"Indeed, the brains of mice carriers of the polymorphism exhibit signs of hypothyroidism," said Bianco. The buildup of misfolded D2 in the ER and Golgi "disrupts the protein homeostasis of the cells, probably complicating things long term for patients who carry this polymorphism."

Patients with the polymorphism, for example, have been reported to be "at higher risk for problems including hypertension, insulin resistance, type 2 diabetes, and multiple cognitive issues. A previous Bianco-led study, performed at Rush University Medical Center, found that African Americans carriers of this polymorphism have a 30 percent higher risk of developing Alzheimer's disease.

Going back to the mice

These findings led the team to create mice with the threonine-to-alanine polymorphism so they could probe its effects on the brain. "You can't easily study this in humans," Bianco explained, "so we turned to the brains of gene-altered mice."

They were surprised to see that test mice behave in many ways like humans with hypothyroidism. Their activities seemed to coincide with how patients feel. They sleep four times as much during day and night. They stay quiet, don't move around much. They lack the motivation to jump on the spinning wheel and play. They also exhibit memory problems.

A logical explanation is that these mice have brain hypothyroidism, despite having normal thyroid hormone levels in the blood. The researchers tested this theory by screening different parts of the brain for signs of hypothyroidism. The brains of mice carriers of the D2 polymorphism clearly had areas with hypothyroid-like features, specifically in the striatum, pre-frontal cortex and amygdala, areas involved in motivation and decision-making processes.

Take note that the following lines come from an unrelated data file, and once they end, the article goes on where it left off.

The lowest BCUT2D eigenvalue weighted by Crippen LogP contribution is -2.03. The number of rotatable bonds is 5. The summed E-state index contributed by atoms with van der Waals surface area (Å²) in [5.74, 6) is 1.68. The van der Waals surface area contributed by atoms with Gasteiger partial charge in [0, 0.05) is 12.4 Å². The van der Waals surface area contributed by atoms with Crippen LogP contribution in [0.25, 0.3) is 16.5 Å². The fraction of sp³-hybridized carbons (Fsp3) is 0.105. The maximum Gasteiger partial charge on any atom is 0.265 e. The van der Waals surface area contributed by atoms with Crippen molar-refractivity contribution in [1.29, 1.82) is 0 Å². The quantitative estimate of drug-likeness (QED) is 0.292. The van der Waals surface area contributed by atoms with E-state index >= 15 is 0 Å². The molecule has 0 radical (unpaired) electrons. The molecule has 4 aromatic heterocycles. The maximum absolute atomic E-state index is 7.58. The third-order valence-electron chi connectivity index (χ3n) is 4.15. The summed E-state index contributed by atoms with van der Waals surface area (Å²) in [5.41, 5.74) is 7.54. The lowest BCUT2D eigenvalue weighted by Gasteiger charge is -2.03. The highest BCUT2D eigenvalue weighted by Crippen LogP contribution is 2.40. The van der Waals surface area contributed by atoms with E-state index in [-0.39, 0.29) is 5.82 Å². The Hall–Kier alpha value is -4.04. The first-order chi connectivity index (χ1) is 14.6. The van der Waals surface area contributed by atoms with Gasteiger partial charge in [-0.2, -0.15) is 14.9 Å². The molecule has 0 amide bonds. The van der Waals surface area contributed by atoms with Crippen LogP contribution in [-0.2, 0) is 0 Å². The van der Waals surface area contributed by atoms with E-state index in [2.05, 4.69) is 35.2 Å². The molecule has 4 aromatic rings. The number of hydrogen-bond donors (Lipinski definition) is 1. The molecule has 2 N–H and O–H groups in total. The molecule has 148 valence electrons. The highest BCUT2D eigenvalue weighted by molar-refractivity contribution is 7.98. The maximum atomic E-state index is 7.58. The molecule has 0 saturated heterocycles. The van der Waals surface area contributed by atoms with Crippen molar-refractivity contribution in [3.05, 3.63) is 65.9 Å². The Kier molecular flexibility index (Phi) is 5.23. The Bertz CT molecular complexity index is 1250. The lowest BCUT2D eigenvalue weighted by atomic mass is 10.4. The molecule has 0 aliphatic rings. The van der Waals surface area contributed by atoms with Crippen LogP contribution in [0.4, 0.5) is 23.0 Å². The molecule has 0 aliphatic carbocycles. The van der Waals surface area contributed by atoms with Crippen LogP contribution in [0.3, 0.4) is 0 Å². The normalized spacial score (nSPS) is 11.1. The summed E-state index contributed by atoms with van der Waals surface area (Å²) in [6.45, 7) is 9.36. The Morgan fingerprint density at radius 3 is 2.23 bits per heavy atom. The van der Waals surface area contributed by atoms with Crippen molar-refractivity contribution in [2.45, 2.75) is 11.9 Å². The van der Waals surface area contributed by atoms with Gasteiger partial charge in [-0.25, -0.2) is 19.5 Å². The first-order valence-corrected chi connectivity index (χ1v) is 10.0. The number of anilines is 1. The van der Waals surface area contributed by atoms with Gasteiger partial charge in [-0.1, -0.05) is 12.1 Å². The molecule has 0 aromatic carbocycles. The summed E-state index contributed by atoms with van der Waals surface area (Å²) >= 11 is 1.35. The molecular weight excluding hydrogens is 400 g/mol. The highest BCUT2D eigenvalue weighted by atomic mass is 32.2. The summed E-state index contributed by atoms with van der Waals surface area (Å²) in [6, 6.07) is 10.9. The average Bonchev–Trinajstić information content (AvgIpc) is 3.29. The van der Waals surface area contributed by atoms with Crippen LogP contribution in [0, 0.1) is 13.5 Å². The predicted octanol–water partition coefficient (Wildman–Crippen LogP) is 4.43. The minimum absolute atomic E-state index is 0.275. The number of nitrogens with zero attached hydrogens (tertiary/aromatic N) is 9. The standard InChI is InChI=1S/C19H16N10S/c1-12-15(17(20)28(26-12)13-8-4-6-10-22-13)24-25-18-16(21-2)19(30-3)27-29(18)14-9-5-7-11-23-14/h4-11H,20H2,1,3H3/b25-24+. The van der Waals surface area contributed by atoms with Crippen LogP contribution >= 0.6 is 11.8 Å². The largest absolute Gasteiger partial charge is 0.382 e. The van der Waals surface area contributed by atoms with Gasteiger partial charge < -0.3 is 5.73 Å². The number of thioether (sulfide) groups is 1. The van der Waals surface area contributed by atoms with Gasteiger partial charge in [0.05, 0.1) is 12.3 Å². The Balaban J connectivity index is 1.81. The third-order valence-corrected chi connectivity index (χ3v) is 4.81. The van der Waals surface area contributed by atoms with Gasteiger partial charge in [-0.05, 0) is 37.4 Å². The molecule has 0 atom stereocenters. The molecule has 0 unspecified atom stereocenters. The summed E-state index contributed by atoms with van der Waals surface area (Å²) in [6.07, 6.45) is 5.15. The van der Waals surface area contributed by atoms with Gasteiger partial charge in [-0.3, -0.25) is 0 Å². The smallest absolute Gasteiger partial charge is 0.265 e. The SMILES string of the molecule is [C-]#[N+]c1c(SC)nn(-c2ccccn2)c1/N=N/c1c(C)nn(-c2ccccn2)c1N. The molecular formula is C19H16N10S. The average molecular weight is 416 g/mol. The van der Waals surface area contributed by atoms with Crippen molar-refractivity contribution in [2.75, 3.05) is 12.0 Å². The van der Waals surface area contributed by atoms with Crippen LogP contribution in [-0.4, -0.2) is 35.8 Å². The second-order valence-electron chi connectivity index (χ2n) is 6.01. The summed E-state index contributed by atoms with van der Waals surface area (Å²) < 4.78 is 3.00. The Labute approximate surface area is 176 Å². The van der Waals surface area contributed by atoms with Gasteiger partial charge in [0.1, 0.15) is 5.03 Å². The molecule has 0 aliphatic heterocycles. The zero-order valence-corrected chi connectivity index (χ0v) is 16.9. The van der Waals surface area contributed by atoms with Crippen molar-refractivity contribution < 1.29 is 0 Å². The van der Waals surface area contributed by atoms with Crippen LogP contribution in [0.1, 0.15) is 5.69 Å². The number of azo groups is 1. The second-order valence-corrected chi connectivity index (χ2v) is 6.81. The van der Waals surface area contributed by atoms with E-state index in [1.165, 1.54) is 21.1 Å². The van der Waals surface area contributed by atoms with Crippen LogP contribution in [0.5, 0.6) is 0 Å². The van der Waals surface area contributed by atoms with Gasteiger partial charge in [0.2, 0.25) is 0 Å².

To confirm this, they treated these animals with T3, and many of the aspects indicating hypothyroid-like behavior were normalized. Unfortunately, long-term treatment of patients with T3 has its drawbacks. T3 has a short half-life. The tablets are rapidly absorbed, which causes levels to spike in the blood. Even at low doses, this can induce palpitations, anxiety, sweating and tightness of the chest.

"We do not know what damage these spikes can cause long-term," Bianco said. "Because people didn't appreciate that T3 was important for hypothyroid patients, the safety studies were never performed." He expects to open a clinical trial of a new agent in 2019.

"We hope that understanding these mechanisms will accelerate development of new therapeutic approaches for the millions of patients with hypothyroidism," the authors conclude, "and provide justification for clinical studies to assess the utility of customization of thyroid replacement therapy based on their Thr92Ala-DIO2 status."
The study was funded by the National Institutes of Health. Additional authors of the study were Tatiana Fonseca, Barbara Bocco and Gustavo Fernandes from the University of Chicago Medicine; Elizabeth McAninch, Anaysa Bolin, Rodrigo Da Conceição, Sungro Jo, Joao De Castro and Daniele Ignacio from Rush University Medical Center; Péter Egri, Dorottya Németh, Csaba Fekete and Balázs Gereben from the Hungarian Academy of Sciences; Maria Bernardi from Universida de Paulista, Brazil; Victoria Leitch, Naila Mannan, Katharine Curry, Natalie Butterfield, Duncan Bassett and Graham Williams from Imperial College, UK; and Miriam Ribeiro from Mackenzie Presbyterian University, Brazil.

University of Chicago Medical Center